Windrush migrants could have been wrongly deported, Home Secretary Sajid Javid admits

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As many as 63 Windrush generation migrants may have been wrongly deported by the Government, the Home Secretary has admitted.

He said the figures were provisional.

Mr Javid told the Commons Home Affairs Committee that officials had so far found 63 people who may have arrived from the Caribbean before 1973 - the cut-off date for residence rights - who had been made to leave.

The wrongful removal of members of the Windrush generation applies to Caribbean nationals who were living in the United Kingdom legally and arrived in the country before 1973. So far, 526 people have been issued documents confirming their legal right to live in the UK.

The immigrants are named after the Empire Windrush, one of the first ships to bring Caribbean migrants to the United Kingdom in 1948.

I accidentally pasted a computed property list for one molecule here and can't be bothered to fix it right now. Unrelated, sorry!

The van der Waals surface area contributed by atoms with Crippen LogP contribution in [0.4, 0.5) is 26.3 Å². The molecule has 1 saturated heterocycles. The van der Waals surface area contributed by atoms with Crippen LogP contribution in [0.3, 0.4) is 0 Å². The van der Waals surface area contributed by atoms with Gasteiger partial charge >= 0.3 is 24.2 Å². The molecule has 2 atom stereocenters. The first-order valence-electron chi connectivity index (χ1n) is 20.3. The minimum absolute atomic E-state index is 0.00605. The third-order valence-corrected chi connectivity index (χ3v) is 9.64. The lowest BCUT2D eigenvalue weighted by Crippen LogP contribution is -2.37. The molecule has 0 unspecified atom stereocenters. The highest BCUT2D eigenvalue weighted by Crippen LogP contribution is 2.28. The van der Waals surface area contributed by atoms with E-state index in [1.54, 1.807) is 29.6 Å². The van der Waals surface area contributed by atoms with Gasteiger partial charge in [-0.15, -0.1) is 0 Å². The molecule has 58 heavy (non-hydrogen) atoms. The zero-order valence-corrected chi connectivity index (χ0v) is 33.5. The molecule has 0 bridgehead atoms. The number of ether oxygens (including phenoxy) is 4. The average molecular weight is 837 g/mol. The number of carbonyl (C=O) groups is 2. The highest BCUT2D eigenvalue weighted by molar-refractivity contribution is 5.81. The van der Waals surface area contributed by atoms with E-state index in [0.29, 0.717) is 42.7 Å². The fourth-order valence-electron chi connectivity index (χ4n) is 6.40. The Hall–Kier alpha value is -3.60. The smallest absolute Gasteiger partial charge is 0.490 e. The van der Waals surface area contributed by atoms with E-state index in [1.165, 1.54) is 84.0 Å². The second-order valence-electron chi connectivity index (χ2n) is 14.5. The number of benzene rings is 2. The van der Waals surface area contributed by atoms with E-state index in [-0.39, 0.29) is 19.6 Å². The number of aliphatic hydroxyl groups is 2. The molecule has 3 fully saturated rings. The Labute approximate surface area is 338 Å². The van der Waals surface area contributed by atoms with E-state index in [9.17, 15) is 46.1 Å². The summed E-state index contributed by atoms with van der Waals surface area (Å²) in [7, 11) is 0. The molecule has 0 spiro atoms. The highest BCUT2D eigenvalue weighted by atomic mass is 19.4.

Mr Javid told the committee: "I've asked officials to be absolutely certain and thorough and check over every record and make sure".

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In three cases, the person does have a legal basis to stay in Britain, while nine cases are ongoing.

Prime Minister Theresa May has announced a government review to understand how members of the Windrush generation "came to be entangled in measures" created to tackle illegal immigration.

British authorities could have wrongly deported up to 63 immigrants from the Caribbean, the new interior minister said on Tuesday in the latest revelation on the Windrush scandal that cost his predecessor her job.

According to a letter sent to MPs on the committee by Home Office permanent Secretary Sir Philip Rutnam, there have been 17 cases where deported Windrush immigrants have returned to the United Kingdom since 2015.

The UK government said it had set up a scheme to compensate people who may have been wrongfully detained, sacked, had their bank accounts closed or lost their homes because of the scandal.

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